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The Apprentice, Episode 10: Rickshaw Cowboyby Betsy Wasser -- 03/12/2004
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Previously on The Apprentice, Omarosa got fired. Remember that? It was great, wasn’t it?
But the candidates don’t know that yet. They are in the suite, waiting for the results. Troy says that Omarosa plays good defense, so she has a good shot at surviving. He says that it would be hard to see Kwame go, since they’ve been together from the beginning. Katrina says that if it were up to her, she would fire Omarosa because she doesn’t like the way she conducts business. Kwame and Heidi return to the suite, and there is much rejoicing. Katrina hugs Heidi, and Troy shakes Kwame’s hand. In an interview, Heidi does a happy dance to celebrate Omarosa’s departure, a much nicer happy dance to watch than the one Big Tom did when Sue left on Survivor last week. Amy comments, “Look how much stronger your team is.” Troy agrees. Kwame is less sure. He says that Omarosa had her good points – she was very detail-oriented, for example. But she did bring conflict and friction.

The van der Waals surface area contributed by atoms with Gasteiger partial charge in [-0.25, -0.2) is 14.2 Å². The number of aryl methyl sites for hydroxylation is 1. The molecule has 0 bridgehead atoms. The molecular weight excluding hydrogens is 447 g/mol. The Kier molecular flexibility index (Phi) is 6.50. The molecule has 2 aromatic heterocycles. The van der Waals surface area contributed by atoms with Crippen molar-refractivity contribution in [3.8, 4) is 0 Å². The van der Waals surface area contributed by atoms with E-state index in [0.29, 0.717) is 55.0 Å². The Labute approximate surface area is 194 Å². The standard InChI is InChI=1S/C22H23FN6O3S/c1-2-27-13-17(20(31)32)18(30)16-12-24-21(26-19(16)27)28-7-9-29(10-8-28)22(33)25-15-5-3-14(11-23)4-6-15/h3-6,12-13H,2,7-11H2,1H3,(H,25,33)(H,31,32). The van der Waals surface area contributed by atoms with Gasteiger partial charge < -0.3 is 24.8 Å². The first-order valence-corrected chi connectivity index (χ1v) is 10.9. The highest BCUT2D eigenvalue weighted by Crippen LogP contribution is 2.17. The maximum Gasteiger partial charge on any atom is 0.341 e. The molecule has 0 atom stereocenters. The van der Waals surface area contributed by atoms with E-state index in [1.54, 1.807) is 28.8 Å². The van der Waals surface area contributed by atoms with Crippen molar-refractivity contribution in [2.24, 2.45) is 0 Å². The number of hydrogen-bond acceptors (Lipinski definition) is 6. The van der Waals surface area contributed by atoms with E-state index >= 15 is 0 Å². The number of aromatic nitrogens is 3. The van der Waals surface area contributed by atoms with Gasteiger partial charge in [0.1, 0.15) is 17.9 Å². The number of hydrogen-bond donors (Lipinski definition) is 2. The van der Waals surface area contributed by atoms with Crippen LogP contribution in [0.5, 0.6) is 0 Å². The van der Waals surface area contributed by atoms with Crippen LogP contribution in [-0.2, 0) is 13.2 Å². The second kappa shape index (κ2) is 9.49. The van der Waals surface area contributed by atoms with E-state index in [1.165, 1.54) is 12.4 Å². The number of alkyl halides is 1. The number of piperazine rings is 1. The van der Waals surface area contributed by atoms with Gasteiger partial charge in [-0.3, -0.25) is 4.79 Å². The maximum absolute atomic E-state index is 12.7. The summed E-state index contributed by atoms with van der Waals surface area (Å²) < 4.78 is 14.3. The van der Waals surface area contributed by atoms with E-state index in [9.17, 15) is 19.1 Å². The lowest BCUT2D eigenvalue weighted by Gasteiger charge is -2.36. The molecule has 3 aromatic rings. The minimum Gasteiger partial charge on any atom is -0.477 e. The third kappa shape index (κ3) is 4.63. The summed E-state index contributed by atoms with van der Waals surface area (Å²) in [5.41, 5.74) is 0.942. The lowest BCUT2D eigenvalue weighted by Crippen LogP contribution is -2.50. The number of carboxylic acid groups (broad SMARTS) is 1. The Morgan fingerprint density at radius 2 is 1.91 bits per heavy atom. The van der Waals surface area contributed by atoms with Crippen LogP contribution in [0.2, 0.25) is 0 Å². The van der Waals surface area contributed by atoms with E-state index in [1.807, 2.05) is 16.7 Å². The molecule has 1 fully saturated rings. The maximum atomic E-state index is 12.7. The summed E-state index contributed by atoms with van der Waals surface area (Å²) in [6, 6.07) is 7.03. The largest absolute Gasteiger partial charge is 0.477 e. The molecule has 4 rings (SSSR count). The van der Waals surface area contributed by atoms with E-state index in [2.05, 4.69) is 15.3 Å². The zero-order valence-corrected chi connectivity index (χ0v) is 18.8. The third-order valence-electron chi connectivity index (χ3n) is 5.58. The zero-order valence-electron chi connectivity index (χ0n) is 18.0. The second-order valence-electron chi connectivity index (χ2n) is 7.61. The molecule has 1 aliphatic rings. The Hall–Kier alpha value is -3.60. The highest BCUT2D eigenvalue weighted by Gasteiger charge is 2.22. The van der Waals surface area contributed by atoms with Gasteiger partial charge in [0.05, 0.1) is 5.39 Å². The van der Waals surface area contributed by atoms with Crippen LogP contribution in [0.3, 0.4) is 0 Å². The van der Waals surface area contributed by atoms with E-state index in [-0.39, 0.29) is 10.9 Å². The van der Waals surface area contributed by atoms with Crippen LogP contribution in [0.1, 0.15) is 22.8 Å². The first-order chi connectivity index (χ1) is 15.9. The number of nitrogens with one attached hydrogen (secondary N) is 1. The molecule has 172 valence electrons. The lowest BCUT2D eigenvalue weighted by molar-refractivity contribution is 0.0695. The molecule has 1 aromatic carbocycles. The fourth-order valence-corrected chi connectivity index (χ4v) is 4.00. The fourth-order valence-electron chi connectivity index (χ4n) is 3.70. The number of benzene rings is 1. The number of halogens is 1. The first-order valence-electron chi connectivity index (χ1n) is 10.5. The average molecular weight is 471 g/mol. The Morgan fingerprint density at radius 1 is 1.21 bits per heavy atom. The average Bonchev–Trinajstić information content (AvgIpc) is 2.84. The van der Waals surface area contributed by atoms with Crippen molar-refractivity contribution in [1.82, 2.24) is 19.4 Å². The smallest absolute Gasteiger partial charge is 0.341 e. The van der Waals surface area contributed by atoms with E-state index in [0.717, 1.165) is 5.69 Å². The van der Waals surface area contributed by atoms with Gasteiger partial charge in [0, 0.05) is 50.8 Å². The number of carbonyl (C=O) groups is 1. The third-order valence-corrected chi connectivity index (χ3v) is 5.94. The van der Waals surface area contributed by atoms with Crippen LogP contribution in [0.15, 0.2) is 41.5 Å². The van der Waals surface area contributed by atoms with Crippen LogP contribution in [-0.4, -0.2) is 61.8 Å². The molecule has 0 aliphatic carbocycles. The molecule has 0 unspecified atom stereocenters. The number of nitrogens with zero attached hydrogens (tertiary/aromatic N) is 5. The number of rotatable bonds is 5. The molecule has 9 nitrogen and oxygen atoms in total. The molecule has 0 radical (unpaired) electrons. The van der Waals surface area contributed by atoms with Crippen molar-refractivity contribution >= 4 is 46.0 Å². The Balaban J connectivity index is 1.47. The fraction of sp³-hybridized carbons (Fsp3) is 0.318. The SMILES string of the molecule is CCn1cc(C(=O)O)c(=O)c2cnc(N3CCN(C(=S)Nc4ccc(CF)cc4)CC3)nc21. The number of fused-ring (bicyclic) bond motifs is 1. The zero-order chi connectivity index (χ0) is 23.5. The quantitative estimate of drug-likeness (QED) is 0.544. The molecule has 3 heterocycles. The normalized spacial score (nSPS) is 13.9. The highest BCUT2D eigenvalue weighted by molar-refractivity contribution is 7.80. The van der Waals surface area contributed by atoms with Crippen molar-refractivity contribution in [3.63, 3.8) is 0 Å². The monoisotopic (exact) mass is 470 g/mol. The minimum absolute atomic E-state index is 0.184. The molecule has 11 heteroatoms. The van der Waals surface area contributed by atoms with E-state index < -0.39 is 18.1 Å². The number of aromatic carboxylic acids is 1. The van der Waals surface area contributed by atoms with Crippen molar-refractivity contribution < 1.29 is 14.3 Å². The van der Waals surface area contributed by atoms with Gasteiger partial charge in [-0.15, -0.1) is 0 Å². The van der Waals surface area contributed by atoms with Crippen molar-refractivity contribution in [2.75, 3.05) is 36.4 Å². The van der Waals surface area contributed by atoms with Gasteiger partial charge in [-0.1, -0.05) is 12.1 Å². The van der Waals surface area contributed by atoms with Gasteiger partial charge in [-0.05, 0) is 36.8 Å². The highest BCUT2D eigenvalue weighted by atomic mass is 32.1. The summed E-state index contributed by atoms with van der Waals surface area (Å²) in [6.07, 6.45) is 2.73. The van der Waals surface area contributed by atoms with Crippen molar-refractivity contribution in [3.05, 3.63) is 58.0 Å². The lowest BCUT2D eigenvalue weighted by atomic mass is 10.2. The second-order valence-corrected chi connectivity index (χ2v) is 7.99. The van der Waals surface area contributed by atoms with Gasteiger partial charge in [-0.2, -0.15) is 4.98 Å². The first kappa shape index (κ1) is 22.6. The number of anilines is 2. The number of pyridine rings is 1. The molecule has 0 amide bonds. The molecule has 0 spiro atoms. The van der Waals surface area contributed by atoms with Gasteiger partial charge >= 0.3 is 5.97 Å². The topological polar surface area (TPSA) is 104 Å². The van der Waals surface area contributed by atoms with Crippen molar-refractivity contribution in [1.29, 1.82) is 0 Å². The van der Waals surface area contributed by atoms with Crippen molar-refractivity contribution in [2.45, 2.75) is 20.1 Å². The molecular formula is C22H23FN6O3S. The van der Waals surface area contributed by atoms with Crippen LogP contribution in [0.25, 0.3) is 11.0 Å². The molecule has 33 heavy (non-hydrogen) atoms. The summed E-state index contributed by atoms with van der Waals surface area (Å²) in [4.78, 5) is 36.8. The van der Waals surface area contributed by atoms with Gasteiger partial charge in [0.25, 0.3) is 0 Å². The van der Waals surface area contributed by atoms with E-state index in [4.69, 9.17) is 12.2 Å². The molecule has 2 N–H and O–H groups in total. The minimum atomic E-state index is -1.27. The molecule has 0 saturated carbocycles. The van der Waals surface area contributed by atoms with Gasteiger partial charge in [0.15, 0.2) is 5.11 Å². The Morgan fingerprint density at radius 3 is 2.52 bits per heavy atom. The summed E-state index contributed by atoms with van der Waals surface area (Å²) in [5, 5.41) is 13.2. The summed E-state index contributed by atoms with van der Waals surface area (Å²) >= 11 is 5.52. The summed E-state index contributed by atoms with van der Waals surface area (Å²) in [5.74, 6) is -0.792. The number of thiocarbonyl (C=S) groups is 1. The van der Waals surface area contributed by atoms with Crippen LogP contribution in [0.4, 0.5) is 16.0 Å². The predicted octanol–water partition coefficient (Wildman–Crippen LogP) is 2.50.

The next day, while the other candidates sleep, Heidi goes to visit her mom in the hospital. She says that it was a relief to see her mom and to know that she’s okay. Visiting her mom puts the game in perspective: Family is the most important thing.
Kwame answers the Trump phone. The candidates are to meet across the street from the Plaza Hotel at a rickshaw stand. Trump arrives and tells the candidates about the challenges of transportation in New York. They’re about to enter into a small part of it – each team will manage a fleet of pedicabs (or rickshaws) for an eight-hour shift. The team that makes the most money at the end will win.
Remember the episode of Seinfeld where Kramer and Newman get the idea to hire homeless people to drive rickshaws? Luckily, no one proposes that idea.
Protégé – now consisting of just Troy, Heidi, and Kwame – meets to make a plan. Troy is project manager this week because they take turns and he’s up. They brainstorm ideas and decide to sell a pre-paid punch card for multiple trips. They can get a volume discount from the rickshaw company and sell the punch cards at all of the hotels surrounding Central Park. I think it’s a great idea. They only have one day, and they only have so many rickshaws, so this way they can sell rides for more than just one day. And targeting hotels is also a good idea, as I suspect rickshaw rides are more of a draw to tourists than to native New Yorkers.